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How should we understand politics in the Middle East and South Asia—two regions known for political events that shape the wider world? This subject uses detailed case studies to explore fundamental questions regarding religion and politics in Muslim-majority as well as Muslim-minority states. Particular attention is paid to the relationship between Islam and violent resistance (including revolution) as well as electoral politics, constitutionalism, and human rights.
To facilitate discussion, the subject examines primary source materials such as constitutions, manifestos, charters, and first-hand reports that illuminate how states and organizations with a religious orientation articulate their own political views in Egypt, Iran, Saudi Arabia, Turkey, Pakistan, Afghanistan, and India, with concluding references to transnational links in Europe, East Asia, and Australia.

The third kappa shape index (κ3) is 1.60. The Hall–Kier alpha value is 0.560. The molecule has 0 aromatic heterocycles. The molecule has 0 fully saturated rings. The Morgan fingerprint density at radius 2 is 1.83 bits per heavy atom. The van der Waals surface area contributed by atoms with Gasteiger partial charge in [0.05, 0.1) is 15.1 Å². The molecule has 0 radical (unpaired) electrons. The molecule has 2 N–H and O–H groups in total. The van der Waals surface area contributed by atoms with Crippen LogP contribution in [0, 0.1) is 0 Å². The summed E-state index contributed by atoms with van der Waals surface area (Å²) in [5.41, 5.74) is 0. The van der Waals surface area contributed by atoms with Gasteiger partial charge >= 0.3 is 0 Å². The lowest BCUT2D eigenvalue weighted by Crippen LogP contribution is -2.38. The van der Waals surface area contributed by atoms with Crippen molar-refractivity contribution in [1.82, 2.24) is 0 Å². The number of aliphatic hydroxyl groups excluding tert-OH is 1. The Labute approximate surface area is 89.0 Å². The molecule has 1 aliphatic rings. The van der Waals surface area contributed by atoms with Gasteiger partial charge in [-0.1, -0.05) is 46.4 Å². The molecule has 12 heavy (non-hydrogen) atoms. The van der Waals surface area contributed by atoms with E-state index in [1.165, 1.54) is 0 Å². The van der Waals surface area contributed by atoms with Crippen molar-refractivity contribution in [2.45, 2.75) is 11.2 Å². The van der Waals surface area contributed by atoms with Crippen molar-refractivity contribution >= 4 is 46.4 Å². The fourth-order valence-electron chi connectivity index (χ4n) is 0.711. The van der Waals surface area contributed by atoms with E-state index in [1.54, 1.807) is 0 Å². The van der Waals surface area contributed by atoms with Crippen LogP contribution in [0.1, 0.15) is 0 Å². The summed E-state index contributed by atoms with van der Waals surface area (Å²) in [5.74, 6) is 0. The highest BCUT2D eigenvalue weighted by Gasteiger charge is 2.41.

Intended learning outcomes
On completion of this subject, students should be able to:
- Demonstrate a critical understanding of religious politics, with a particular focus on the relationship between Islam and politics, in the Middle East and South Asia
- Formulate an assessment of the forces that extend or limit the relationship between Islam and politics in Muslim-majority and Muslim-minority contexts
- Demonstrate improved ability to analyse current literature regarding Islam and politics
- Demonstrate a nuanced understanding of Islamic and Islamist political activism as well as the historical contexts within which they emerged
Last updated: 30 November 2023